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Thursday, July 14, 2016

Throwback Thursday: A Trip to Philly

I'm in Philadelphia for a work conference.  I hope to bring you a great post on a Cheesesteak Challenge judged by Daughter the Younger, but first I will just give you a post about Philadelphia from the past!  You always wanted a cheap day learning and touring the town, right?

Benjamin Franklin has always been my favorite Founding Father.  I have always pushed this onto my two daughters. Whenever they are home from school and not as sick as they say they are, I require them to find something out about him that I didn't know.  That can mean an all day quest.

I came up with a walking tour of Philadelphia's sites affiliated with Franklin when they were young, and it has expanded over the years as I find more and more locations to add.  Almost all sites are free to visit, although some certainly give the option of purchasing things.  Feel free to add to my list by commenting to this post.

1.  Benjamin's initial landing site in Philadelphia.  Market Street at the waterfront.  Having left the employ of his cruel brother, Benjamin fled Boston as a young lad and traveled to Philly by ship.  He purchased 2 loaves of bread with the last of his money and met his future (common law) wife in his first minutes in his adopted city.  You can spend money here at many sites, now including a casino.  (Which would make Benjamin angry, I would suppose.)

2.  Benjamin's home.  Between 3rd and 4th Streets and Chestnut and Market Streets.  Ruins of his actual home are preserved 6 feet below the surface and a skeleton frames the size and shape of the actual structure. His wife, Deborah (Read) Franklin kept the house under repair and thwarted creditors during the 25 years Benjamin lived in England and France.

3.  Benjamin Franklin Museum (not the Franklin Institute). Next to his home site.  An underground museum of Franklin artifacts including his desk and his armonica and an early rendition of his Franklin stove.

4.  Post Office and Printing Shop.  316 Market St. * It will cost a few pennies if you want to send yourself a postcard stamped "B. Free Franklin".  Franklin coined the term "The Press" here for news reporters.

5.  Benjamin Franklin Grave.  Christ's Church Burial Ground, 5th and Arch Streets.  You can see his grave next to Deborah's through the fence.  *Many people toss a penny on it every time they pass.  "A penny saved is a penny earned."   With today's political problems, you can almost hear him spinning in his grave!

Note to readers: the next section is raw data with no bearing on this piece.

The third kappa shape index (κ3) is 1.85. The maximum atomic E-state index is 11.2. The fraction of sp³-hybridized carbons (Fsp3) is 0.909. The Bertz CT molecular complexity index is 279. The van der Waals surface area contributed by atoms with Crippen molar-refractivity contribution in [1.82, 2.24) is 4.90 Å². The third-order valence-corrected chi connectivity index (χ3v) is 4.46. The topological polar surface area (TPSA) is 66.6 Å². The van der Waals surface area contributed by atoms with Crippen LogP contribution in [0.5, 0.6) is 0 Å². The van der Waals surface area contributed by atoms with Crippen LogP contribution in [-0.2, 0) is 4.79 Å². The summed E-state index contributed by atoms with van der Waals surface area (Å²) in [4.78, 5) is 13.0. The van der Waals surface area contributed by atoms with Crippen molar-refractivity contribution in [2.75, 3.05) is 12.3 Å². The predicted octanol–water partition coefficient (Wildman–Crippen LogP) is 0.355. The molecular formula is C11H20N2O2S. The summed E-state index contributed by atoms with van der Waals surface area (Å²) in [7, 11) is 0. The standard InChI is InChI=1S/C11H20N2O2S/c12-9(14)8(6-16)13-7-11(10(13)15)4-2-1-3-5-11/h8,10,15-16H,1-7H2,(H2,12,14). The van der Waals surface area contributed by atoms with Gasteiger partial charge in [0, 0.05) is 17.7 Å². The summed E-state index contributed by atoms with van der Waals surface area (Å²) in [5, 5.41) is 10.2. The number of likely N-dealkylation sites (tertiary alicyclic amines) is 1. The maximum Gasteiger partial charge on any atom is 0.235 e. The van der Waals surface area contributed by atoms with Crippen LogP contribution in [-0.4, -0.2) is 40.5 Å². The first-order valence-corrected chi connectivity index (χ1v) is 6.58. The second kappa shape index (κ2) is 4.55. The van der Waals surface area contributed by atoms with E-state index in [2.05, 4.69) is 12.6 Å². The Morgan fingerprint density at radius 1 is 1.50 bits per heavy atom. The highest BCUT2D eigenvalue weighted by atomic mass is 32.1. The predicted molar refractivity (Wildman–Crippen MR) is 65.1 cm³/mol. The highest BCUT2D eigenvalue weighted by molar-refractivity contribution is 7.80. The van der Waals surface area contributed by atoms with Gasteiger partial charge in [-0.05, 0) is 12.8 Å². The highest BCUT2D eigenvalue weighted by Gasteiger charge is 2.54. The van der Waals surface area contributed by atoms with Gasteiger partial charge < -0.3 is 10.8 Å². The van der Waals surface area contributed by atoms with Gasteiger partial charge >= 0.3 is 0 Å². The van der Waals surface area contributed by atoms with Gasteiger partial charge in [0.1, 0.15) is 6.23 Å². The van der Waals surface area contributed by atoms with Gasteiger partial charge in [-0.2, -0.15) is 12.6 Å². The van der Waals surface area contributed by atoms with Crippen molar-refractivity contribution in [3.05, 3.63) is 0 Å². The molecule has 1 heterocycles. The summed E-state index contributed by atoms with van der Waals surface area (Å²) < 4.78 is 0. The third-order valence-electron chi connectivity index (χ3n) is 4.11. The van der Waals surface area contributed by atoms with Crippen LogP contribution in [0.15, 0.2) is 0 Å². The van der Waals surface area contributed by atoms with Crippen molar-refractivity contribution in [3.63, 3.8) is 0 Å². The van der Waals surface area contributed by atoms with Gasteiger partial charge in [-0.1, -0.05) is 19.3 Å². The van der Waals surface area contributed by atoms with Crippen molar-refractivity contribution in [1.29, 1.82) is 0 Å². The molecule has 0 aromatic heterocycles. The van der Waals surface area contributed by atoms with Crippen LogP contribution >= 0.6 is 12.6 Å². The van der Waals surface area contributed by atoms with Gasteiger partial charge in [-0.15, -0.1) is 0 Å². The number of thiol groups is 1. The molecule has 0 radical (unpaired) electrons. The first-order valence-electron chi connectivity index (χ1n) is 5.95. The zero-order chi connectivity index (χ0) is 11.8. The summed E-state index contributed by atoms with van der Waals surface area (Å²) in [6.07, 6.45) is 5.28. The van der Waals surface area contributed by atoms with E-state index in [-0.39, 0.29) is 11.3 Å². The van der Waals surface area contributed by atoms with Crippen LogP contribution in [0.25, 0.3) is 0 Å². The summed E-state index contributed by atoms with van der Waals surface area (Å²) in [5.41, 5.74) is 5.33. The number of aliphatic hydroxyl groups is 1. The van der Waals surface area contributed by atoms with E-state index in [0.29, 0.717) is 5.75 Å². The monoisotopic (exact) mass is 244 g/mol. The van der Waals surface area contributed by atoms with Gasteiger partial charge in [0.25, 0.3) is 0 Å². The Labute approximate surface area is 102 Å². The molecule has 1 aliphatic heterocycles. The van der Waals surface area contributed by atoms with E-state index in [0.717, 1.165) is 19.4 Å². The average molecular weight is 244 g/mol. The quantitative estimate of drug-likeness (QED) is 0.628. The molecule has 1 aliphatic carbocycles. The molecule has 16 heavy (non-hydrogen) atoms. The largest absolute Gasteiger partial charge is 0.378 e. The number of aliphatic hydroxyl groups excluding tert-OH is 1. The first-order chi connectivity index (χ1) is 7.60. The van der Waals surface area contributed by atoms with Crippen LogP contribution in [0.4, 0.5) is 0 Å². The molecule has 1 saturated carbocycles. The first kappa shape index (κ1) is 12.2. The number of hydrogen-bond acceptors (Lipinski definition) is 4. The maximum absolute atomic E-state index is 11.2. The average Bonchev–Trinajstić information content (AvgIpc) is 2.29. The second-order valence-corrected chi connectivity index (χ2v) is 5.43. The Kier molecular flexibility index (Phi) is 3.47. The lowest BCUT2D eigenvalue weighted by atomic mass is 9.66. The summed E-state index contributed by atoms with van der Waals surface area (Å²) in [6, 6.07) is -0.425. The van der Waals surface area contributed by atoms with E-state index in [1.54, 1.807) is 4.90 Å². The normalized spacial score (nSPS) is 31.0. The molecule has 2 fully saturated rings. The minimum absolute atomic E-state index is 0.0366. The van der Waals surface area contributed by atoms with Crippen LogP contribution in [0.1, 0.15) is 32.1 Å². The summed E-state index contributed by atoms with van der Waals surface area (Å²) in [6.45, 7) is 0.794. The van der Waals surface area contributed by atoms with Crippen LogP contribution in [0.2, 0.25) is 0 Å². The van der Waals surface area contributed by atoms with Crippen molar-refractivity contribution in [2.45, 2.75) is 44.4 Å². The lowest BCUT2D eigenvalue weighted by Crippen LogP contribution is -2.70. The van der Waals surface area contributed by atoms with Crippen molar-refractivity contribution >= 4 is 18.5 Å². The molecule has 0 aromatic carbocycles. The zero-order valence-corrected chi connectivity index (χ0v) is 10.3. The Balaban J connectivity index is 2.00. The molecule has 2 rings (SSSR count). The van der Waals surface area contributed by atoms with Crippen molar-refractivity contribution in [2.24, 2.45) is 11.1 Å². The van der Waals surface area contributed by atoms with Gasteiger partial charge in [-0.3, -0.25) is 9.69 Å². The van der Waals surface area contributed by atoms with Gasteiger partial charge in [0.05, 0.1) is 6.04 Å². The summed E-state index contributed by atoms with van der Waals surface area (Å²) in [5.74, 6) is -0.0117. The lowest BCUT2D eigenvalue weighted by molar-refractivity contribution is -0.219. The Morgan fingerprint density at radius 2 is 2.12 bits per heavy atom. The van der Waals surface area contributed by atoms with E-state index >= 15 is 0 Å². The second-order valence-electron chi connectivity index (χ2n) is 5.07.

6.  Friends Meeting House.  320 Arch Street.  Benjamin Franklin was not a Quaker, but greatly admired them and attended occasionally with Betsy Ross and others.  My suspicions are it was a great place to take a nap. If you have ever attended a Quaker Sunday Meeting, you'll know what I mean.

7.  Elfreth's Alley.  The oldest continual residential street in America, they say.  *The Betsy Ross House is here but it costs money to tour it.  My advice is to look at the outside and visit the gift shop to just browse.  If you want to know what it is like in her house, go home and turn off the electricity and walk around, all the while realizing that everything is twice as big now as back then!

8.  City Tavern.  138 South 2nd Street.  *A working restaurant where you can have a colonial meal just like those that triggered gout attacks in Benjamin!  Pheasant and such isn't my kind of fare.  Bookbinders is right nearby!

9.  Independence Hall.  6th and Market Street.  No need to say more, although I will.  I always thought it was a great country that allowed students like me to cut through a National Park on the way to school. That just doesn't happen in many countries.

10. Liberty Bell.  6th between Market and Chestnut.  The bell has been moved several times and now resides here, across the street from Independence Hall.

11.Constitution Center. 5th and Arch Street.  As an old man, Franklin presided over the Constitutional Convention, sort of like a revered mascot or something.  The gout and his health made it difficult for him to attend, and he often was carried on litters. I really wonder what he would think of today's Constitutional arguments?  I don't think he would consider it a "living, breathing" document, but who knows.

12. Philosophical Hall.  104 South 5th Street.  As one of the New World's preeminent scientists, Franklin started the Philosophical Society as a way to promote more scientific inquiry.

13. Library Company of Philadelphia.  105 South 5th Street. Franklin also started the Colony's first library.  He would probably be a great proponent of the internet today.

14. Pennsylvania Hospital.  Between 8th and 9th Streets and Spruce and Pine Streets.  Franklin helped start the Nation's first hospital here.

15. Site of the Kite/Electricity Experiment.  10th Street 1/2 block south of Market Street.  A small plaque on a church is all that marks the spot of the great scientific achievement that sealed his place of honor in all of Europe.

16. Christ Church.  2nd and Market Streets.  Benjamin Franklin belonged to this church, although he is thought of as a Deist, as were most of the Founding Fathers.

17. University of Pennsylvania.  Yes, he founded this too!  A glorious completion to the tour is a run to Penn's Franklin Field for an interval set.  (A great tip:  run them in lane 1, as lane 4 is 400 meters! You'll feel like a champion.)
 
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